Monday, April 16, 2012

EMR Innovation Should Be Spelled KISS: Keep it Simple, Stupid

In a recent post, I talked about an innovative EMR idea. I thought for this post I would back up and talk about innovation. Perhaps I can discuss my definition of innovation because the more I look around the less innovation I see.

The dictionary definition of innovation (according to the all-knowing Google)  is a create something new. I don’t like that definition. I think that is weak and limiting. Something can be new and completely useless or just plain badly designed. Would that be innovative? If it is, then I think innovative is a very sad word. To be innovative, something needs to be better, but not necessarily new.

For example, if we look at the iPod again, it was not a new concept, really. The iPod was a portable music player. That was not innovative. Walkmans were portable music players long before iPod existed. The innovation came in the fact that iPod was better than what came before it.

With that, I’d like to recommend a better definition of innovation. Innovation is a way of doing something that is better than anything that already exists. Innovation, therefore, can be an improvement on an existing concept and not necessarily something entirely new… it’s just better. An innovation should meet an unmet need, improve function, communication, and/or operations, etc.

In the healthcare IT world, there is very little innovation. For example, all EMRs do the same thing and generally that same thing is burdensome in many different ways. That is why healthcare information technology (IT) adoption is still relatively low – even with government incentives. The biggest problem in all of healthcare IT is that the current technology is not innovative (e.g. it is not an improvement).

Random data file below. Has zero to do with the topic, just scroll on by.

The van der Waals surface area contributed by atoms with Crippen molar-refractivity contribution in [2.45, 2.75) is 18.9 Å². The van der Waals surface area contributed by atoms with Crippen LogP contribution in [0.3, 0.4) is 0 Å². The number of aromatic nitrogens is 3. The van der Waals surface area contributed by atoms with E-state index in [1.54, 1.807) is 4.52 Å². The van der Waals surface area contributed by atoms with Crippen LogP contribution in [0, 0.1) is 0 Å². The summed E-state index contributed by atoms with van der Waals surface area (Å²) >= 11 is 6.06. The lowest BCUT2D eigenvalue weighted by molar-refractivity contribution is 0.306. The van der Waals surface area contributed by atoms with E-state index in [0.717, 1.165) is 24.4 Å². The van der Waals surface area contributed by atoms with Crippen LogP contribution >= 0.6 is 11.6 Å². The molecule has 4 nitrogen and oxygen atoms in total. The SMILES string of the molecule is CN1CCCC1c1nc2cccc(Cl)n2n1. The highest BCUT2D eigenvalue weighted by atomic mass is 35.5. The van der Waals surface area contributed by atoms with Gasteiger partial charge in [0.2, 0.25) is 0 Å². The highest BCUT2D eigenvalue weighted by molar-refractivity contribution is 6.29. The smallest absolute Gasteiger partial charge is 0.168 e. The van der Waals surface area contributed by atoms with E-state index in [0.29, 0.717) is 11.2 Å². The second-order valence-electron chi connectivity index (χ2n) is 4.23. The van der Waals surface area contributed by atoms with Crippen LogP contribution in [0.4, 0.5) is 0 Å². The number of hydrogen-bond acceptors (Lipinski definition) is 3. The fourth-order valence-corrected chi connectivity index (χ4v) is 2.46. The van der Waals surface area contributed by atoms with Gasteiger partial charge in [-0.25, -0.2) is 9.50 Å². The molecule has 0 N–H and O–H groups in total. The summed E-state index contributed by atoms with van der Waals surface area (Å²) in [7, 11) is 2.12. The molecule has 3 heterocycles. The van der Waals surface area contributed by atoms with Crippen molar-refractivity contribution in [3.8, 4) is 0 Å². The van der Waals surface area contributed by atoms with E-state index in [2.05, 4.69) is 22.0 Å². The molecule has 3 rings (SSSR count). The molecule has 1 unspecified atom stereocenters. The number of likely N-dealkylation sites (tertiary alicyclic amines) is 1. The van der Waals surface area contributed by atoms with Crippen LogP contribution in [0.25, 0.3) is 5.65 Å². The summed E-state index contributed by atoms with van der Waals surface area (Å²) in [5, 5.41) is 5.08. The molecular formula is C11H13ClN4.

Now, I am not contradicting my previous posts here. There are some great ideas out there but I think the execution is still WAY off. I will share a story with you so you can see why I would say such a thing.

Some time ago, I did a site visit with a client where I shadowed my product’s end-users for a full day. The purpose of a site visit is so that I, as the product manager, can see what users need (because often they cannot really explain it clearly). During this visit, something very important happened and I had an epiphany. The nurse I was shadowing stopped her work to ask me how to perform a task on the system. The solution to her question was easy for me and the nurse was a little embarrassed so, she excused her question by saying “I am just no good with technical stuff”. What happened next struck  me.

Then, the nurses cell phone vibrated and she picked up her iPhone to answer. A few second in to her call she said let me check the bank and I will call you back and let you know. After hanging up, she used her iPhone to log on to her bank account. Then, she logged in to her email from her desktop computer, clicked on a hyperlink led to a product on She proceeded to buy the product online, then return the call to say that she had bought the product. In a matter of 3 minutes, she used multiple technologies. Not tech savvy, hu???

As a good product manager, I had answer some very painful questions. For example, why is my software harder for her to understand than iPhone, email, bank, and Then the really important question – the expensive question in the software world…. Why does my software requires weeks of end-user training and ongoing support when non-tech savvy people download and use apps, bank websites, and online retail with little to no training?

The answer is simple. Healthcare IT has forgotten about intuitive end-user design. I will admit, healthcare is complicated…but so is banking. If we want to improve adoption of IT in healthcare we need to simplify. That's right KISS, keep it simple, stupid. To do that, healthcare IT needs to include non-tech savvy users in the design and development process and in usability testing. I completely understand that such a proposal can be expensive to implement initially, but is it really more expensive weeks long implementation, ongoing support, and redesign after redesign in hopes of eventually getting it right?
Poor design in healthcare software is the problem preventing adoption. If we want to move healthcare in to the 21st century in terms of technology, we really need to take a good long look at the technology that the self-proclaimed non-techie people are using. When a healthcare IT vendor finally comes up with a software that does not take months to implement  or years to really understand, technology adoption in healthcare will skyrocket. Remember, innovation is not necessarily something new.. it is something better. Simplifying something that is complicated is better… it is innovation.

(As an amusing side note… I keep referencing iPhone in posts but I am an actually Andriod user haha.)


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